Transcribed by Kathleen Hastings Whitlock


January 29, 1948




               The “Colyum” is here again this week after having had numerous setbacks, due largely to too much to do and not enough time in which to do them.  Since our last article appeared we have had numerous requests for the Column.


               We are going to give our readers few of the things we have seen that we did not exactly understand and part of which we still do not understand.  Of course we do not believe in “hants,” although we confess to having seen a few things that “need explaining.”  Many years ago when we were a young man, in fact just 19, we were teaching at Dean Hill in the extreme northeast part of our native county of Smith.  It was our first school and we boarded near the schoolhouse with our friend,  Alvis Donoho, son of Uncle Tom and Aunt Polly Ann Donoho who then lived on the Ridge at the head of the valley in which the schoolhouse still stands.  We might say by way of parenthesis, that we preached at Dean Hill some weeks ago, with a large crowd present.  Of the entire number present, only two of our students of 37 years ago were in attendance.


               But back to our story.  As was to be expected, the young teacher soon found a sweetheart and on one of his visits, he felt about nine o’clock in the night, to walk back down to where he boarded.  It was a November night, with the heavens bright with stars that shone into the deep valley in which his girl friend lived.  He had left the young lady’s home and was walking down the valley toward where he boarded, about a quarter of a mile away.  There was no moon that night, but the stars gave off enough light for one to be able to see his way.  Suddenly just as we set our large left foot down, a circle of light as bright as day and about five feet in diameter sprang up, or fell down on the road, we hardly know which.  We stopped with our foot in the edge of the circle of light and waited to see what would happen next.  This light appeared for perhaps five seconds and then disappeared, going away as suddenly as it had appeared.  It was light enough inside the ring to have picked up a pin.  Well, we did not get excited in the least at the time.  But to this day, we do not know what that light was, nor where it came from, nor what it meant.  No, the young teacher did not run, but pursed the “even tenor of his way,” until he arrived at his boarding place.  We have wondered for these nearly 40 years just what that light was.  We never thought to look up to see if there was anything above us, although there was nothing but the open sky above.  No one part of the ring of light was any brighter than another.  We just stood and stared at the light until it vanished as suddenly as it had appeared.  For all these years we have wondered about this light.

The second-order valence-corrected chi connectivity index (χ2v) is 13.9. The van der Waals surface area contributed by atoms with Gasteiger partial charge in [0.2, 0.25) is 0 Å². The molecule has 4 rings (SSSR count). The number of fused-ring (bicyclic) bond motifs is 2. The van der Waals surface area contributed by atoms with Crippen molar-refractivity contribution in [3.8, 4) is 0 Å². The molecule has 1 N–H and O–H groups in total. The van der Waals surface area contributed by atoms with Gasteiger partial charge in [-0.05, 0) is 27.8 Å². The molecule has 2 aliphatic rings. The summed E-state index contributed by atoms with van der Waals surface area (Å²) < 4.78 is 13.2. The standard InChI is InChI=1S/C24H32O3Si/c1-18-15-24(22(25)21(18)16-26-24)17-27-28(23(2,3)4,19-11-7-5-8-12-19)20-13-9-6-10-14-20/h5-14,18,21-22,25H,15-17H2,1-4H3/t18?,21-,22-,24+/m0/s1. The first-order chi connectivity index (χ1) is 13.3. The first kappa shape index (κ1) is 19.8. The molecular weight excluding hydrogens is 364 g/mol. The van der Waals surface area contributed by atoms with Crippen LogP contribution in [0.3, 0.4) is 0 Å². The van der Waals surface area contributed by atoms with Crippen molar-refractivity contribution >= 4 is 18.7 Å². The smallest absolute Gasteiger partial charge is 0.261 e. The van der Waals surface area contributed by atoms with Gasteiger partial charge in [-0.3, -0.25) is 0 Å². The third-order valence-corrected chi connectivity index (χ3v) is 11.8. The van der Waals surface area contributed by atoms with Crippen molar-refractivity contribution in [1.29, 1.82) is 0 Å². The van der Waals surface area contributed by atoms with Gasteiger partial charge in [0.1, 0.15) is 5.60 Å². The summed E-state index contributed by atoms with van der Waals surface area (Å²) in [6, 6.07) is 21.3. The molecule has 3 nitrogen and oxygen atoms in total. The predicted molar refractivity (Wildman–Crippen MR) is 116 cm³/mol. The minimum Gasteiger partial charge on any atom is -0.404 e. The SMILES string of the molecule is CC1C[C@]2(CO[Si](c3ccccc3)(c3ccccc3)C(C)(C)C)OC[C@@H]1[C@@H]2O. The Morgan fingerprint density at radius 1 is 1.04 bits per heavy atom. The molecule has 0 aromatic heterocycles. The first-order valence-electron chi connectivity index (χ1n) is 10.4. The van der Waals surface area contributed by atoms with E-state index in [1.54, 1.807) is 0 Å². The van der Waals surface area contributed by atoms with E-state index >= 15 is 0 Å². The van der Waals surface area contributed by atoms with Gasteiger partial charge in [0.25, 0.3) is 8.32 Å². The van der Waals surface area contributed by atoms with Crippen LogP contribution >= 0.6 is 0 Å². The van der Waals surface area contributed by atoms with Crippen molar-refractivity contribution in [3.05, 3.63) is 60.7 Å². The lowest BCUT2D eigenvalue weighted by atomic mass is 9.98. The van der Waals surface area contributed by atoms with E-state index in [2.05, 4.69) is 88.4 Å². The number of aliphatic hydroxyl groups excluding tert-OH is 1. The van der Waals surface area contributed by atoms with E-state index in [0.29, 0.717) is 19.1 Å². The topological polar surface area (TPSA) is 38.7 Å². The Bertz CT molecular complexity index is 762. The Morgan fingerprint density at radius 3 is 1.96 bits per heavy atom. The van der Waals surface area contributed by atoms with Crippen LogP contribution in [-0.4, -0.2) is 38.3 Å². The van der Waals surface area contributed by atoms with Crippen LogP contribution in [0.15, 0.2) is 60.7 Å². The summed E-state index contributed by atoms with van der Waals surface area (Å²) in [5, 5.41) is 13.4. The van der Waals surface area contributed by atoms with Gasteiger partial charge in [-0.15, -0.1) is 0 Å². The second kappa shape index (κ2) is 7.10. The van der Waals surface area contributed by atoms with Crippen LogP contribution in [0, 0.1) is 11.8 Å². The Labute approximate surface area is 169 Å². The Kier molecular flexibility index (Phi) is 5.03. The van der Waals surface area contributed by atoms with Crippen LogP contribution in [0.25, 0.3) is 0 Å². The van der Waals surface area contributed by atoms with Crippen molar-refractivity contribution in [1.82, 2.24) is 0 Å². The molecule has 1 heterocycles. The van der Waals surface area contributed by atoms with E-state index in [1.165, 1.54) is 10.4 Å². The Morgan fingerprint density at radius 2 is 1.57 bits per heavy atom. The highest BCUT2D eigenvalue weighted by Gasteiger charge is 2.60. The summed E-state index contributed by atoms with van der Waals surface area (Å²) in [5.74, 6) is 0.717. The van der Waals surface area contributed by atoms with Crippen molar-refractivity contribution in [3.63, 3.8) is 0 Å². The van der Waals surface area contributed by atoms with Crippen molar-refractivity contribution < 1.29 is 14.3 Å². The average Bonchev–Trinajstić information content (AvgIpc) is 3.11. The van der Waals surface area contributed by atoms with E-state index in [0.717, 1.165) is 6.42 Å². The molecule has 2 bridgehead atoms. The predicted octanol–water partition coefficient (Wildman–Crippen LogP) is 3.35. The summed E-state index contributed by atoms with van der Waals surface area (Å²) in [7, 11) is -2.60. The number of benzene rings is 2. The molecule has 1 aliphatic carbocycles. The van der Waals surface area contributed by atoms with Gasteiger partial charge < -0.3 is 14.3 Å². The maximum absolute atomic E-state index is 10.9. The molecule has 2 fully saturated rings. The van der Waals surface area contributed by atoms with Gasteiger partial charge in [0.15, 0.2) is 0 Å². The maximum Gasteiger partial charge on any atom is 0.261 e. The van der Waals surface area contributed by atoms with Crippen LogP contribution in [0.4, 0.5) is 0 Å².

We also saw an unusual sight four and a half years later.  In June, 1914, we had arisen about three o’clock in the morning to get some plowing done before the day became so hot, the weather then being very hot for the season.  We lived at that time on the farm of H.E. Porter, near Pleasant Shade, having had charge of Kittrell’s school the preceding term and having also the promise of the school for the next term.  On this particular morning, we had built a fire in the kitchen stove, and then took a bucket or pail and went to a spout spring about a hundred yards from the house.  The weather was dry for the season and the stream of water was small.  While we waited for the pail to fill, we happened to glance to the northeast where the light of the sun was already slightly dimming the stars.  Suddenly we noted one extremely large star as we thought.  Then we noted that it was moving and moving at a terrific speed through the heavens, coming out of the northeast and heading toward the southwest.  It appeared to be coming right at the writer, who even began trying to decide whether to go down the valley or up the valley to get out of the path of the coming monster that had made the earth as light as day.  While we were trying to decide which way to go, the high-flying meteor passing far above our head and we thought then that it would surely strike the high hill just above the spring.  But it went far above the hilltop and disappeared to the southwest.  In the wake of the shooting star or meteor was left a shining streak across the skies as though it had been burned there.  As daylight began to come, this streak faded out into what looked like a clouded way reaching from the farther point visible to the east bounds of the horizon to the southwest.  Later reports in the daily papers said that this heavenly visitor had been seen in Clarksville, Columbia, and many other places in Tennessee, and also as far to the southwest as Vicksburg, Miss.  It was the largest and brightest of all the shooting stars the editor of the Times ever saw.


               Another brilliant heavenly visitor appeared in the heavens on Sunday night about 37 years ago.  It was so bright that it dimmed the light of the moon.  It was of a greenish color and passed through the southern skies.  The writer had just retired when he saw the flash of the brilliant light and called his mother to ask her what was happening and she replied that a shooting star so bright that it was green had passed through the skies.